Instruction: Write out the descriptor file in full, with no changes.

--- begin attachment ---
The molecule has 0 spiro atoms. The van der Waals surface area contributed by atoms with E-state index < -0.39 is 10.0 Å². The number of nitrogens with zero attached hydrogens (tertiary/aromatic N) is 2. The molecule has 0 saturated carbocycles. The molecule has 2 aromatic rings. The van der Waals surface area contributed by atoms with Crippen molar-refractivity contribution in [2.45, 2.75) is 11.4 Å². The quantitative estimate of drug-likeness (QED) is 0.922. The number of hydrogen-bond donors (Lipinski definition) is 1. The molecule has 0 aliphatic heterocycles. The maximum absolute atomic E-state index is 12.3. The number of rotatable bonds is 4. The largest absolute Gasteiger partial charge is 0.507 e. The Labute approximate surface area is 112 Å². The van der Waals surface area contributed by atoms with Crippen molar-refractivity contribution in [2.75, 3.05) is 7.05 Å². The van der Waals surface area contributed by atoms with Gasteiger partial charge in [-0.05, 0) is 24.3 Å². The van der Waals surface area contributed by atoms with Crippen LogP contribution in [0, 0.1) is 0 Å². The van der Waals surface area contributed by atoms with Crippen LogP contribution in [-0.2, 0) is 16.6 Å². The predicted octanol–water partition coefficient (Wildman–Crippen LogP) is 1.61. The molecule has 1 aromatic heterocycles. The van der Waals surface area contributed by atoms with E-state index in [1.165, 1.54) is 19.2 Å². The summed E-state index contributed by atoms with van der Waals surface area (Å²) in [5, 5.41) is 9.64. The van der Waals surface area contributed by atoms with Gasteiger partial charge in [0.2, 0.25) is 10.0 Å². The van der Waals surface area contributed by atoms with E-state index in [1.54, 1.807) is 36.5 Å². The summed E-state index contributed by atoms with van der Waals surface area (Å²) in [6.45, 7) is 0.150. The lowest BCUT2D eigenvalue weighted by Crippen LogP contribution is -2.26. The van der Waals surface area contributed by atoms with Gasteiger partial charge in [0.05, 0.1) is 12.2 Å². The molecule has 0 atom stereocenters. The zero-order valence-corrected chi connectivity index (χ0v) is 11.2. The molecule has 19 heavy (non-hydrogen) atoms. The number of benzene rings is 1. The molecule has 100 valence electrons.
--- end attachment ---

The molecule has 0 spiro atoms. The van der Waals surface area contributed by atoms with E-state index < -0.39 is 10.0 Å². The number of nitrogens with zero attached hydrogens (tertiary/aromatic N) is 2. The molecule has 0 saturated carbocycles. The molecule has 2 aromatic rings. The van der Waals surface area contributed by atoms with Crippen molar-refractivity contribution in [2.45, 2.75) is 11.4 Å². The quantitative estimate of drug-likeness (QED) is 0.922. The number of hydrogen-bond donors (Lipinski definition) is 1. The molecule has 0 aliphatic heterocycles. The maximum absolute atomic E-state index is 12.3. The number of rotatable bonds is 4. The largest absolute Gasteiger partial charge is 0.507 e. The Labute approximate surface area is 112 Å². The van der Waals surface area contributed by atoms with Crippen molar-refractivity contribution in [2.75, 3.05) is 7.05 Å². The van der Waals surface area contributed by atoms with Gasteiger partial charge in [-0.05, 0) is 24.3 Å². The van der Waals surface area contributed by atoms with Crippen LogP contribution in [0, 0.1) is 0 Å². The van der Waals surface area contributed by atoms with Crippen LogP contribution in [-0.2, 0) is 16.6 Å². The predicted octanol–water partition coefficient (Wildman–Crippen LogP) is 1.61. The molecule has 1 aromatic heterocycles. The van der Waals surface area contributed by atoms with E-state index in [1.165, 1.54) is 19.2 Å². The summed E-state index contributed by atoms with van der Waals surface area (Å²) in [5, 5.41) is 9.64. The van der Waals surface area contributed by atoms with Gasteiger partial charge in [0.2, 0.25) is 10.0 Å². The van der Waals surface area contributed by atoms with E-state index in [1.54, 1.807) is 36.5 Å². The summed E-state index contributed by atoms with van der Waals surface area (Å²) in [6.45, 7) is 0.150. The lowest BCUT2D eigenvalue weighted by Crippen LogP contribution is -2.26. The van der Waals surface area contributed by atoms with Gasteiger partial charge in [0.05, 0.1) is 12.2 Å². The molecule has 0 atom stereocenters. The zero-order valence-corrected chi connectivity index (χ0v) is 11.2. The molecule has 19 heavy (non-hydrogen) atoms. The number of benzene rings is 1. The molecule has 100 valence electrons.